WAS yesterday fulfilling for you, or were you too wrapped up in old wives’ tales to enjoy a bit of sex-pression?
“If we want to make the best of our sex lives, we need to forget some of these old myths,” explains sex expert Alix Fox. These outdated ideas could be getting in the way of a saucy night.” Here, Alix tells LYNSEY HOPE what is fact and what is fiction.
Men think about sex every seven seconds
“THIS has been disproved by multiple studies,” Alix says. “In an Ohio State University study, 283 students were given clickers and told to press them every time a sexual thought entered their heads.
“The results showed that the average man thought about sex 19 times a day, for women it was ten.”
Even the most interested only recorded 388 clicks, which equates to once every two minutes during waking hours.
“Everyone involved may also have been thinking about nookie more than normal too, because they were conscious of being part of the experiment,” Alix says.
Why we have more sex in the spring
AS the weather gets warmer, do things heat up in the boudoir too? Alix says.
“From around 1778 to 1940 birth rates were highest in late winter, indicating more women fall pregnant in late spring, early summer.
“Yet from 1974 to 1982, there have been more August and September births, meaning most conceptions are in November and December.”
In an experiment, 114 men were asked to rate pics of women’s faces, breasts and bodies for attractiveness every three months. They lusted after boobs and bods more during winter. “
Theories on this seem to change with the season,” Alix admits.
Women don’t enjoy porn
“IT’S not true – many women watch it until they’re blue in the face,” Alix says.
“A survey of 3,000 women by Marie Claire magazine found that nearly a third viewed porn once a week, with another third watching a few times a month. Of these, 66 per cent were doing this alone, so entirely for their own titillation, not to please a partner.”
But more than half of them did admit to worrying about porn studios treating women badly, and that mainstream adult movies encouraged negative stereotypes.
“Female-friendly porn companies aim to solve this by making movies that focus on women’s pleasure and treating actresses with respect.”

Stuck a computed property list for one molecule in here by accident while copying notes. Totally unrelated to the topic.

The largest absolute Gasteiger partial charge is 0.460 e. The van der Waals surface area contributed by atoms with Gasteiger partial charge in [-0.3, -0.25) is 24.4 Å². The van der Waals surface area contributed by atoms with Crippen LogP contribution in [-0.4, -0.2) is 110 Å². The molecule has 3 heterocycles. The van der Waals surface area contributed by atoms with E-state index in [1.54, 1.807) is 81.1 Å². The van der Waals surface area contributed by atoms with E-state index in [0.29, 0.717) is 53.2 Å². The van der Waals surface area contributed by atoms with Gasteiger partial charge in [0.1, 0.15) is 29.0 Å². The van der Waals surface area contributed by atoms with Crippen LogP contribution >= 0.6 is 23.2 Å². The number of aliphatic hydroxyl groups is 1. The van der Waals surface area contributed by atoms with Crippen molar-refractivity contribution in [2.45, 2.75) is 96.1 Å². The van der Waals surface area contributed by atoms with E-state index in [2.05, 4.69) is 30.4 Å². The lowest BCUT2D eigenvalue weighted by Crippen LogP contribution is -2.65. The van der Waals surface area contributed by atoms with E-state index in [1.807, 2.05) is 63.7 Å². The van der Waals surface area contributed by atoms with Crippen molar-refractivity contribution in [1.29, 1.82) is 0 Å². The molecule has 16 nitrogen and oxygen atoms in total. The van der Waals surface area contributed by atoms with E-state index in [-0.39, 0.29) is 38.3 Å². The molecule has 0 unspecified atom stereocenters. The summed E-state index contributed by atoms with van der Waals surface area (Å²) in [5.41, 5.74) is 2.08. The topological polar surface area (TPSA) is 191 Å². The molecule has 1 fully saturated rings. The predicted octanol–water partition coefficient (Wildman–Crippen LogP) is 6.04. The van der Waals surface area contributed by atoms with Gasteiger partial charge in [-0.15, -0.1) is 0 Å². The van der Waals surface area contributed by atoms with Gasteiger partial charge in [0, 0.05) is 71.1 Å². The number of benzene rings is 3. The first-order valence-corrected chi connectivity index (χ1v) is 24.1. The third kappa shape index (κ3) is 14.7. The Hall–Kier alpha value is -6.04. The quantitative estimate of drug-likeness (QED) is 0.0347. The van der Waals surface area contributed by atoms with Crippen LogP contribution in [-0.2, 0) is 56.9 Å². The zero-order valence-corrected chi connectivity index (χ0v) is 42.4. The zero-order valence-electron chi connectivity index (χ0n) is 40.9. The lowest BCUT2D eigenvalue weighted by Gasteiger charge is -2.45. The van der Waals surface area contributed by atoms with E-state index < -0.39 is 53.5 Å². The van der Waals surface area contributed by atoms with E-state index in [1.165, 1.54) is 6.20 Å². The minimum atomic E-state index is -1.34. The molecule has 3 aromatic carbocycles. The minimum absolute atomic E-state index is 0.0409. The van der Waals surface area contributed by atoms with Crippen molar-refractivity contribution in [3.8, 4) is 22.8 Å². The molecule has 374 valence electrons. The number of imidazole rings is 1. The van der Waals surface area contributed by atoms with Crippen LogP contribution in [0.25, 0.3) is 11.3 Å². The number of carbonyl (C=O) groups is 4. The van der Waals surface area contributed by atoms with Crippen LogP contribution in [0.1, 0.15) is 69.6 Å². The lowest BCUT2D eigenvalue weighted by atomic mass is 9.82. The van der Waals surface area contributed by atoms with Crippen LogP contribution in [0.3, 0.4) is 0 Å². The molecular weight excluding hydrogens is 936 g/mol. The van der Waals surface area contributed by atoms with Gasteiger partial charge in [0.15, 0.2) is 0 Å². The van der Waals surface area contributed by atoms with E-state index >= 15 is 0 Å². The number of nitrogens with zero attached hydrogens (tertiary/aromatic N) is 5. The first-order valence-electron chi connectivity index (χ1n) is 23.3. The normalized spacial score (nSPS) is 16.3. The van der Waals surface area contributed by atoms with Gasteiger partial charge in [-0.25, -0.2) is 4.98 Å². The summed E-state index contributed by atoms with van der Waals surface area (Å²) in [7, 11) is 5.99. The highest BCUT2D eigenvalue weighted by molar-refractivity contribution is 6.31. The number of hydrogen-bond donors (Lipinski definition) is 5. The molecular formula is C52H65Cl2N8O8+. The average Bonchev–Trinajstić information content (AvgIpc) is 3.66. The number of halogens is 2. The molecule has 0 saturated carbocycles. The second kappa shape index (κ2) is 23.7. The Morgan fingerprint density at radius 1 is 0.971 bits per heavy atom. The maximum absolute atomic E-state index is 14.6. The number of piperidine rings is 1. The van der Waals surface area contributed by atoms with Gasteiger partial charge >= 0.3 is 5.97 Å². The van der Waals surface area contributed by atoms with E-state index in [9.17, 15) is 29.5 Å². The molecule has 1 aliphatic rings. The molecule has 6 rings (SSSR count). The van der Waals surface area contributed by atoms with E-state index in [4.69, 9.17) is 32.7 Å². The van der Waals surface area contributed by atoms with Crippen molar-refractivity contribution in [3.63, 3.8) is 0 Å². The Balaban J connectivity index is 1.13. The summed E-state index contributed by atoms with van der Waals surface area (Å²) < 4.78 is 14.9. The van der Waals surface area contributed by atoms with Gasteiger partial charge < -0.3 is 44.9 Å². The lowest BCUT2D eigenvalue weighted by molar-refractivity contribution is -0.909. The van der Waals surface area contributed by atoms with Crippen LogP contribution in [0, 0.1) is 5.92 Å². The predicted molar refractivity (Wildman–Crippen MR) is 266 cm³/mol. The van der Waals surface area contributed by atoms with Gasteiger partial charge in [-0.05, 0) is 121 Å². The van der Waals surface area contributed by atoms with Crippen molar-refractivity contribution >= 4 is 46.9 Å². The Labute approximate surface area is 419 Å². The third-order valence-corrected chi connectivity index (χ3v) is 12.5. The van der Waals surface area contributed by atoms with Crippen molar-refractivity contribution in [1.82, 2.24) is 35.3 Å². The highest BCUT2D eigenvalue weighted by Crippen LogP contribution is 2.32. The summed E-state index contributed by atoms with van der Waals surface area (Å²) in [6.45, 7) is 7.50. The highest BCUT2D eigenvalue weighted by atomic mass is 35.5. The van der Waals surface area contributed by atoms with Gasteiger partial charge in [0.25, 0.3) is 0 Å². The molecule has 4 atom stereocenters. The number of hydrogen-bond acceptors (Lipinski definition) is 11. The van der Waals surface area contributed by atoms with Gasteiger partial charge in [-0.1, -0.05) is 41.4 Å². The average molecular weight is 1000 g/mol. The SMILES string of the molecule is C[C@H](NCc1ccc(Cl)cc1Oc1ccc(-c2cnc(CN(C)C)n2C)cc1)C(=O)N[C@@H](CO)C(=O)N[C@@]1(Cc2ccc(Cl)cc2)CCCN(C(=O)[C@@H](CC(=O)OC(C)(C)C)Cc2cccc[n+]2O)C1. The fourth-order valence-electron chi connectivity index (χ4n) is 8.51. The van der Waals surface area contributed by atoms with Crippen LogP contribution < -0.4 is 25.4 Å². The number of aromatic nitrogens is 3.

Oysters are an aphrodisiac
THE concept that guzzling oysters has you hungry for sex has been believed since pre-Roman times, and lothario Casanova supposedly put them away by the plateful,” Alix says.
“Certain bivalve molluscs like oysters contain D-Aspartic acid, which has been found to boost sex hormones in rats, although a 2015 study only drew very weak conclusions about its ability to raise testosterone in men.”
Bivalve molluscs also contain zinc, which is crucial to the production of sperm and sex hormones. “But that’s not the same as food making you feel instantly erotic when eaten,” Alix adds.
“Any effect is likely to be a placebo – we feel saucier because we expect to. And if seafood isn’t to your taste, it may make your desire clam right up.”
DELIVERING sexual satisfaction is more about the skill of the stroke than the size of the bloke,” Alix explains.
“Men also need an enthusiastic attitude and a willingness to listen to what a woman truly wants.”
In a study of 170 women in the Netherlands, more than three quarters thought penis length and girth were unimportant.
“These results are backed up by a survey of more than 500,000 people carried out by Professor Kevan Wylie at the University of Sheffield,” Alix adds.
“He found that while 85 per cent of women were satisfied with the dimensions of their lover’s privates, 45 per cent of guys still worried about size. And bigger trainers do not necessarily mean a bigger trouser snake,” Alix says.
“In 1999, a Korean science team recorded the length of 655 penises, along with notes about the size of not only the men’s feet but also their ears, toes and mouths. No links were discovered within the data.”
Men are not naturally monogamous
“KINSEY’S research stoked this belief too, as have other publications largely written by men,” Alix says.
Yet author Wednesday Martin believes it has been beneficial for men to make out cheating is “natural” for guys, whereas historically, “loose women” have been shamed as a means of control.
Alix says: “Basic evolutionary theories suggest men desire to sleep with as many women as possible to procreate, while women seek committed partners to help raise children.
“But modern science suggests the truth is more complex and both sexes may be turned on by the thrill of new partners.”
Women hit sexual peak at 28, men at 18
THE idea of a sexual peak stemmed from research published by sexologist Alfred Kinsey in 1953.
Alix says: “He suggested male sex hormones reach their maximum around 18, while female oestrogen levels peak in the mid-to-late twenties.
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“The study also found men ejaculated most frequently when they were younger. Women took longer to discover what made them tick.”
But good sex is not purely about hormones and the Big O.
“The idea of a ‘peak’ is unhelpful – it suggests all sex that comes before or after this mythical moment is sub par. This simply isn’t true.”